Alzheimer’s disease (AD) brains are characterized by progressive neuron loss and gliosis which involves mostly microglia and astrocytes. Comparative transcriptomic analysis on AD vs. normal brain tissues helps to identify key genes/pathways involved in AD initiation and progression. However, many such studies using bulk brain tissue samples have not considered cell composition changes in AD brains, which may lead to expression changes that are not due to transcriptional regulation.
Using five large transcriptomic datasets including 1,681 brain tissue samples (882 AD, 799 normal) in total, we first mined frequent co-expression network modules across them, then combined differential expression and differential co-expression analysis on the mined modules in AD versus normal brains. Integrated with cell type deconvolution analysis, we addressed the question of whether the module expression changes are due to altered cellular composition or transcriptional regulation. We then used four additional large AD/normal transcriptomic datasets to validate our findings.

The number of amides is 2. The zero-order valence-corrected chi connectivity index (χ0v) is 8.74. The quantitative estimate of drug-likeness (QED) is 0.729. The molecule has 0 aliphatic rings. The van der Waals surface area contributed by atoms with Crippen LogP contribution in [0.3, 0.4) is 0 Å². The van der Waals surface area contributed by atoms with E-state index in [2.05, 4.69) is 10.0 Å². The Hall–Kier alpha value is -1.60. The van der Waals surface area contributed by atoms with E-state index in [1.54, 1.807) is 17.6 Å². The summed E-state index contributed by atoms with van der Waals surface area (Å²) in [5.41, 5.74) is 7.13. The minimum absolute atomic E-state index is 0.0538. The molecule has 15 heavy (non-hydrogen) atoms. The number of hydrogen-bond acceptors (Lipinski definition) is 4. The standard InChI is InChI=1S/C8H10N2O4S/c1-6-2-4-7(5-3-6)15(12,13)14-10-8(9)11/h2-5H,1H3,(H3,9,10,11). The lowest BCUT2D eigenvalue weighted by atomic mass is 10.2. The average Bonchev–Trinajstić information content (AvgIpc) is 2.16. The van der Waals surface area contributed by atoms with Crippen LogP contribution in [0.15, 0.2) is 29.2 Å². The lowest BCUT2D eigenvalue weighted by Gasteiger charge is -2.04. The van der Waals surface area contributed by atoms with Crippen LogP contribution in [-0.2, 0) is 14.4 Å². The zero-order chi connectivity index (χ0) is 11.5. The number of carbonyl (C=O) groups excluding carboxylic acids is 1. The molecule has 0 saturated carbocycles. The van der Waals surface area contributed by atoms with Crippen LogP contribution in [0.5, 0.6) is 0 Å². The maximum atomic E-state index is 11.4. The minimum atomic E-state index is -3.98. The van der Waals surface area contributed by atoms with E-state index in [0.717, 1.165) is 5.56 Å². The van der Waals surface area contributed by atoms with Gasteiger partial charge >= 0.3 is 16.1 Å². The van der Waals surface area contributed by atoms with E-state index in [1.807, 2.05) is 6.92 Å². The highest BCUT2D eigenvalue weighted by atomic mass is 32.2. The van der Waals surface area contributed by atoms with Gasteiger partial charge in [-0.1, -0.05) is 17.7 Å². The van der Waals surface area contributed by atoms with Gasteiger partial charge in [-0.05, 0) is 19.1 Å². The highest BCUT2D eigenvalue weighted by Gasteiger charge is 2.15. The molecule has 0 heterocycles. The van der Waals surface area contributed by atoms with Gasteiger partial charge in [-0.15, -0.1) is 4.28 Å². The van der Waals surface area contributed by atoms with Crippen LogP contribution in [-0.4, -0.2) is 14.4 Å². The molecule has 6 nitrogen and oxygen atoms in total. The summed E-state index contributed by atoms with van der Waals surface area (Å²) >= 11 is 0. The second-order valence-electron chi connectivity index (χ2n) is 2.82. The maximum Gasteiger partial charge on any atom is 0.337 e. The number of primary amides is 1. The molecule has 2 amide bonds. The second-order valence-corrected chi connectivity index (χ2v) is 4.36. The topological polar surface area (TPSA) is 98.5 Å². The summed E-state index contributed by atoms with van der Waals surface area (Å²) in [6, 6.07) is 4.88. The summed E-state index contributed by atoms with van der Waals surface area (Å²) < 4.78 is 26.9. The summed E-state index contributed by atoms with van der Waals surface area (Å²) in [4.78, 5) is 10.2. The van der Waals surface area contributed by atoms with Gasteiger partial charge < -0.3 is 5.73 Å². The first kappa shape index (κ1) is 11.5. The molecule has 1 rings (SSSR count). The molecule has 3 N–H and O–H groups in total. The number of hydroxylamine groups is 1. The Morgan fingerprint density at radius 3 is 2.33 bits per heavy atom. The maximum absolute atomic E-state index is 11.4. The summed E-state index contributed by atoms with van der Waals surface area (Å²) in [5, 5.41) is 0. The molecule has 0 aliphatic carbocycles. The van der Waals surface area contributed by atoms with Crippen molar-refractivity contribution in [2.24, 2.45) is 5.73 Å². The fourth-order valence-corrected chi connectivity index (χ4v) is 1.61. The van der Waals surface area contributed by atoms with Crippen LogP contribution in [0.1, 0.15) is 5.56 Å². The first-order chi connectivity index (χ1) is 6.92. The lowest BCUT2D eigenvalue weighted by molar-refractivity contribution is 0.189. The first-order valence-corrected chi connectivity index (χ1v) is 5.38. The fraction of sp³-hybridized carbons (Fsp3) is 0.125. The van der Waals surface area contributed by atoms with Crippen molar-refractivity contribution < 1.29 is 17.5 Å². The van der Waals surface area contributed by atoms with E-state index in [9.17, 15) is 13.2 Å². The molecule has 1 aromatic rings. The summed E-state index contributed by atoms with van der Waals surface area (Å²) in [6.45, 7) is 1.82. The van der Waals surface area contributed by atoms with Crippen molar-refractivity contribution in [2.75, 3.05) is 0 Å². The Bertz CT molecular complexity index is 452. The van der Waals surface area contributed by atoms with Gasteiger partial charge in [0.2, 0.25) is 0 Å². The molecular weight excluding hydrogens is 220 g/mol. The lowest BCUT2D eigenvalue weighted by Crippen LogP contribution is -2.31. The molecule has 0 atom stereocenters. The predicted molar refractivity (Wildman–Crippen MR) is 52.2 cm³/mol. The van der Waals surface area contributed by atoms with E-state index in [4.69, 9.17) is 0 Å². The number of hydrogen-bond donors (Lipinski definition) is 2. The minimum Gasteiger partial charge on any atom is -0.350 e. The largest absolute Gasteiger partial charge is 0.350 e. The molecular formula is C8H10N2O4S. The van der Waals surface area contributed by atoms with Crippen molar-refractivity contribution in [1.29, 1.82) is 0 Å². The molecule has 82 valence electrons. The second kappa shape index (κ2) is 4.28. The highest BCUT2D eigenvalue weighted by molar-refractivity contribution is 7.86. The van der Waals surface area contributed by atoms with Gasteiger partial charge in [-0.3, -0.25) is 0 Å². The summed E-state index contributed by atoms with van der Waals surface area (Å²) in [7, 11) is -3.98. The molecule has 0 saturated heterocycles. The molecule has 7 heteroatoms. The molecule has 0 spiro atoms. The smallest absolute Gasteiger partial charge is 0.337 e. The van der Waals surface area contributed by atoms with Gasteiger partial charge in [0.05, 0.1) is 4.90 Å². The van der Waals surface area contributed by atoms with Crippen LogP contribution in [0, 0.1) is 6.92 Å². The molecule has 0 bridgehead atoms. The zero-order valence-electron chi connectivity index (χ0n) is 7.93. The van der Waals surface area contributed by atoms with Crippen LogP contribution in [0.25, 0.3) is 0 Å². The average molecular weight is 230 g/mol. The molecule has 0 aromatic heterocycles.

The integrative analysis revealed highly elevated expression level of microglia modules in AD without co-expression change. Decreased expression and elevated co-expression are observed for neuron modules in AD, while significant over-expression and co-expression perturbation are observed in astrocyte modules, all of which has not been previously reported. The expression levels of astrocyte modules also show the strongest correlation with the clinicopathological biomarkers among all cell type specific modules.
Further analysis indicated that the overall increased expression of the core microglia modules can be well explained by the increased microglia cell population in AD brains instead of bona fide microglia genes’ upregulation. In contrast, the decreased expression and perturbed co-expression in AD neuron modules are due to both neuron cell loss and expression regulation of neuronal pathways including differentially expressed transcription factors such as BCL6 and STAT3, which previous study was not able to identify from the shadow of the cellular composition change. Similarly, the strong changes in expression and co-expression in the astrocyte modules may be also due to a combinatory effect from astrogliosis and astrocyte gene activation in AD brains. In this work, we demonstrated that the combinatorial analyses not only provide a powerful approach to delineate the origin of transcriptomic changes in bulk tissue data, but also lead to a deeper understanding of genes in AD.